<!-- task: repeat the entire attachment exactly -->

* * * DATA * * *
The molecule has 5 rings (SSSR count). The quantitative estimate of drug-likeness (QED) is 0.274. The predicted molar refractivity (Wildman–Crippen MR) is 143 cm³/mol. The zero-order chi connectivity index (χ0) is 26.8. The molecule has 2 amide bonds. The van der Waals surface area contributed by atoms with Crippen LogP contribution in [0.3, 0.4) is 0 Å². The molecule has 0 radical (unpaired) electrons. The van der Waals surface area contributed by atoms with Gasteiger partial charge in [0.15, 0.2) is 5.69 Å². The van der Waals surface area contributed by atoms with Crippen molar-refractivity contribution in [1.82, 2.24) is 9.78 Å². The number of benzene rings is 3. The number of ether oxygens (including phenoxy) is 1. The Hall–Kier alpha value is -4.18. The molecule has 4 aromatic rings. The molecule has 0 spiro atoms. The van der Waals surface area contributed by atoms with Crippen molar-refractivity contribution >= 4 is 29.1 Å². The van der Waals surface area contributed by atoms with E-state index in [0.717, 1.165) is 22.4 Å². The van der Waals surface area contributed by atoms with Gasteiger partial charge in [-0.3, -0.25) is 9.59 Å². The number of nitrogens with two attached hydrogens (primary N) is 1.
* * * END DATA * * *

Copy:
The molecule has 5 rings (SSSR count). The quantitative estimate of drug-likeness (QED) is 0.274. The predicted molar refractivity (Wildman–Crippen MR) is 143 cm³/mol. The zero-order chi connectivity index (χ0) is 26.8. The molecule has 2 amide bonds. The van der Waals surface area contributed by atoms with Crippen LogP contribution in [0.3, 0.4) is 0 Å². The molecule has 0 radical (unpaired) electrons. The van der Waals surface area contributed by atoms with Gasteiger partial charge in [0.15, 0.2) is 5.69 Å². The van der Waals surface area contributed by atoms with Crippen molar-refractivity contribution in [1.82, 2.24) is 9.78 Å². The number of benzene rings is 3. The number of ether oxygens (including phenoxy) is 1. The Hall–Kier alpha value is -4.18. The molecule has 4 aromatic rings. The molecule has 0 spiro atoms. The van der Waals surface area contributed by atoms with Crippen molar-refractivity contribution >= 4 is 29.1 Å². The van der Waals surface area contributed by atoms with E-state index in [0.717, 1.165) is 22.4 Å². The van der Waals surface area contributed by atoms with Gasteiger partial charge in [-0.3, -0.25) is 9.59 Å². The number of nitrogens with two attached hydrogens (primary N) is 1.